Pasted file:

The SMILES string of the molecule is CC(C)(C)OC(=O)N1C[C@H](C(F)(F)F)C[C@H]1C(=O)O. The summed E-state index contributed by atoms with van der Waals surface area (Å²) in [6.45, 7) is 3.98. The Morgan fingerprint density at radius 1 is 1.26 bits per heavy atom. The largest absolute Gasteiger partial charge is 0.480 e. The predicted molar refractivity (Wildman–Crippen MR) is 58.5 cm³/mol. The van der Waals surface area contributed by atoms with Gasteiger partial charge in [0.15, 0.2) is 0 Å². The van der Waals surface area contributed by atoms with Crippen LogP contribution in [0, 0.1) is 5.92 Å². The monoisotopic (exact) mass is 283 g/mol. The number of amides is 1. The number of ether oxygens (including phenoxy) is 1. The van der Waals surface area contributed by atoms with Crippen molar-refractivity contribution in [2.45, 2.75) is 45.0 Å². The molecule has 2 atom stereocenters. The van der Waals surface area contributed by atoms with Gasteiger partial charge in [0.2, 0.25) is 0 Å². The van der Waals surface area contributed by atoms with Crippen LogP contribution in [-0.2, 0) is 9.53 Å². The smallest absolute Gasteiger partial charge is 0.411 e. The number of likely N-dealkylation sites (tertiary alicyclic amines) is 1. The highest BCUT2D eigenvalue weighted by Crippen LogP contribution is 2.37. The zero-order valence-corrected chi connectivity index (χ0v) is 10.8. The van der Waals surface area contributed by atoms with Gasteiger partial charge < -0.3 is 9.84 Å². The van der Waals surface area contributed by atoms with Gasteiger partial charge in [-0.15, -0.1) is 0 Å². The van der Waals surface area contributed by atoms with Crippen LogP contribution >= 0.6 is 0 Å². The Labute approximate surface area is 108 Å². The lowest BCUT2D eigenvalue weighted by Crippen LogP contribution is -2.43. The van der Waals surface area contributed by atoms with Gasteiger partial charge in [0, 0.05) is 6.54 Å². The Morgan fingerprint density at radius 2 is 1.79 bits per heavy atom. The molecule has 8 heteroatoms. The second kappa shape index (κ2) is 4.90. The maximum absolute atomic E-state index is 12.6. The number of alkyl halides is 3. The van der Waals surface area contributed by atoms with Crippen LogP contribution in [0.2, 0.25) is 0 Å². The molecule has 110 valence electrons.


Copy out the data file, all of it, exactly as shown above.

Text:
The SMILES string of the molecule is CC(C)(C)OC(=O)N1C[C@H](C(F)(F)F)C[C@H]1C(=O)O. The summed E-state index contributed by atoms with van der Waals surface area (Å²) in [6.45, 7) is 3.98. The Morgan fingerprint density at radius 1 is 1.26 bits per heavy atom. The largest absolute Gasteiger partial charge is 0.480 e. The predicted molar refractivity (Wildman–Crippen MR) is 58.5 cm³/mol. The van der Waals surface area contributed by atoms with Gasteiger partial charge in [0.15, 0.2) is 0 Å². The van der Waals surface area contributed by atoms with Crippen LogP contribution in [0, 0.1) is 5.92 Å². The monoisotopic (exact) mass is 283 g/mol. The number of amides is 1. The number of ether oxygens (including phenoxy) is 1. The van der Waals surface area contributed by atoms with Crippen molar-refractivity contribution in [2.45, 2.75) is 45.0 Å². The molecule has 2 atom stereocenters. The van der Waals surface area contributed by atoms with Gasteiger partial charge in [0.2, 0.25) is 0 Å². The van der Waals surface area contributed by atoms with Crippen LogP contribution in [-0.2, 0) is 9.53 Å². The smallest absolute Gasteiger partial charge is 0.411 e. The number of likely N-dealkylation sites (tertiary alicyclic amines) is 1. The highest BCUT2D eigenvalue weighted by Crippen LogP contribution is 2.37. The zero-order valence-corrected chi connectivity index (χ0v) is 10.8. The van der Waals surface area contributed by atoms with Gasteiger partial charge < -0.3 is 9.84 Å². The van der Waals surface area contributed by atoms with Gasteiger partial charge in [-0.15, -0.1) is 0 Å². The van der Waals surface area contributed by atoms with Crippen LogP contribution >= 0.6 is 0 Å². The Labute approximate surface area is 108 Å². The lowest BCUT2D eigenvalue weighted by Crippen LogP contribution is -2.43. The van der Waals surface area contributed by atoms with Gasteiger partial charge in [0, 0.05) is 6.54 Å². The Morgan fingerprint density at radius 2 is 1.79 bits per heavy atom. The molecule has 8 heteroatoms. The second kappa shape index (κ2) is 4.90. The maximum absolute atomic E-state index is 12.6. The number of alkyl halides is 3. The van der Waals surface area contributed by atoms with Crippen LogP contribution in [0.2, 0.25) is 0 Å². The molecule has 110 valence electrons.